Kashmir  at 70


As India and Pakistan observed their 70th birthday, Kashmir found it had little to celebrate. Though celebrations were held in Valley too, they were held as usual under a strict security cover. Valley was observing hartal call. Streets were deserved. Security restrictions were in force in the sensitive urban areas like the downtown Srinagar.

A hush had descended on Srinagar, on the broad stretches of the deserted markets, on the Boulevard along Dal lake, on the Bund along river Jehlum and on the congested downtown localities. So that when a three-wheeler moved in round a corner, its grating sound reverberated through the scene for a while, and was soon gone, leaving more silence in its wake.

The city thus wore the look of a place evacuated of its people. Even in the deep interiors, in the lanes and by-lanes of the city proper, far away from the heavy security bandobast, the movement was less than usual. At an odd open corner shop here and there, though, groups of 4 to 5 people usually gossiped about the prevailing state of affairs.

The truth of the matter is that there is very little that has changed in Kashmir. The Valley remains in a time warp, struggling to get rid of the lingering bitter conflict that has plagued the state since India and Pakistan won their freedom from the imperial yoke and Kashmir which got divided between the two newly created nations became a bone of contention. Ever since while the two countries have gone on with their respective destinies, Kashmiris have remained hopelessly mired in the conflict.   Thousands of lives have been lost. The lives of the living have been turned upside down. And there is no foreseeable hope that the situation will improve in future. As the things stand, Kashmir is going to be stuck in this quagmire for the years and the decades ahead.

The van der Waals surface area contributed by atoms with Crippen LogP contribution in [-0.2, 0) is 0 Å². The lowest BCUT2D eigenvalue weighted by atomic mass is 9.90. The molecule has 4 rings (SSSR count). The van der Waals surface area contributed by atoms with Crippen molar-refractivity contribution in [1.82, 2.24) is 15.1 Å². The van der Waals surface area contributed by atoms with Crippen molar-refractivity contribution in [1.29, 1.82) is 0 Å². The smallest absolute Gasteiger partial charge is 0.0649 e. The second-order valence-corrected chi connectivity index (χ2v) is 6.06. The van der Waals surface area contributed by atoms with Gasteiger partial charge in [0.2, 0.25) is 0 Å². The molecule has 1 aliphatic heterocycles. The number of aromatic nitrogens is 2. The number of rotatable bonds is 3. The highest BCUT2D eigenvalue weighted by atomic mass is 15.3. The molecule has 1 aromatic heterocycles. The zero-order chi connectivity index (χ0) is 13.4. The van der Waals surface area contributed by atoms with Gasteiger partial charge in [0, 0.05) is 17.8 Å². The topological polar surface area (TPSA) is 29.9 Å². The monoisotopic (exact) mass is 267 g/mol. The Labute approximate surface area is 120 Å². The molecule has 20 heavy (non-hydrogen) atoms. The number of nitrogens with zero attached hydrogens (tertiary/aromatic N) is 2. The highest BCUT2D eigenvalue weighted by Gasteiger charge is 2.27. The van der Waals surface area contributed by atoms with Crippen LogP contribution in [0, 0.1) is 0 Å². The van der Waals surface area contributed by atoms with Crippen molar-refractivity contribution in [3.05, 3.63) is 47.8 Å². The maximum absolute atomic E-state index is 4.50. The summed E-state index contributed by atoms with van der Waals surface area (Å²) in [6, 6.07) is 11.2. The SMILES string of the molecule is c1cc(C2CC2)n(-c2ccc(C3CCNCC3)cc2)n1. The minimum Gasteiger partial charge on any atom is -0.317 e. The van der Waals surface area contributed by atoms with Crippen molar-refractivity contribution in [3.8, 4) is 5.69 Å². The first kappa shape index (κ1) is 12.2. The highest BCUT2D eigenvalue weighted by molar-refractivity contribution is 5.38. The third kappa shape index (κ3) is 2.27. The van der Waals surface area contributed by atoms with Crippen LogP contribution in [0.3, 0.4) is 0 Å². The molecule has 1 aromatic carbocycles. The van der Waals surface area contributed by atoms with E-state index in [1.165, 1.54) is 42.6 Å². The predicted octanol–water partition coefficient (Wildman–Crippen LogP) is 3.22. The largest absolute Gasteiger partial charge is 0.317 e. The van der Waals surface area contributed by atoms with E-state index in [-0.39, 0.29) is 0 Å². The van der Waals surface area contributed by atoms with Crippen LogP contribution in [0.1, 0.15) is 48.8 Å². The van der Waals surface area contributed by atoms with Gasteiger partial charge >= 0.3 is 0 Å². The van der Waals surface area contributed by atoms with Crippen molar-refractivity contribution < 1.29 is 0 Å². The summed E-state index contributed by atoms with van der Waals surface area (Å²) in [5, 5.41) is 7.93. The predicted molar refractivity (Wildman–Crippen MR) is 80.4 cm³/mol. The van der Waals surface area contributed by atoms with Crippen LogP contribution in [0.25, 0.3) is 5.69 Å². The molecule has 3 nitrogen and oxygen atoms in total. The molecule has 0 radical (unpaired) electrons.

Though Prime Minister Narendra Modi’s reconciliatory stance towards Kashmir in his Independence Day speech is a welcome development, it is a cold comfort to people in Kashmir. The PM said Kashmir will make progress only if the people of the nation come together. He further added the problem of Kashmir can be solved by hugging Kashmiri people. “Na goli se, na gaali se, Kashmir ki samasya suljhegi gale lagaane se.” He also said that that the country will never become soft on terrorism.  However, in terms of the resolution of the conflict, this means nothing more than some good noise about the state.  

In the three years it has been in power the NDA government at the centre has refused to politically engage Kashmir. It has acted against dissident groups like Hurriyat.  The centre’s only response to the situation is to use more force. After a feeble attempt at a political engagement in the first weeks of the unrest, New Delhi has given up all pretence of any outreach. No political engagement has been initiated with the representatives of the pro-freedom sentiment even after the post-Burhan unrest wound down in December last. For BJP, the priority has been the successive elections in different states of India. Similarly, the engagement with Pakistan is unlikely to restore anytime soon. This has created a fraught situation which can take a dangerous turn if no efforts are made to address and engage with it. After PM’s verbal outreach  one only hopes New Delhi will change its approach to Kashmir.



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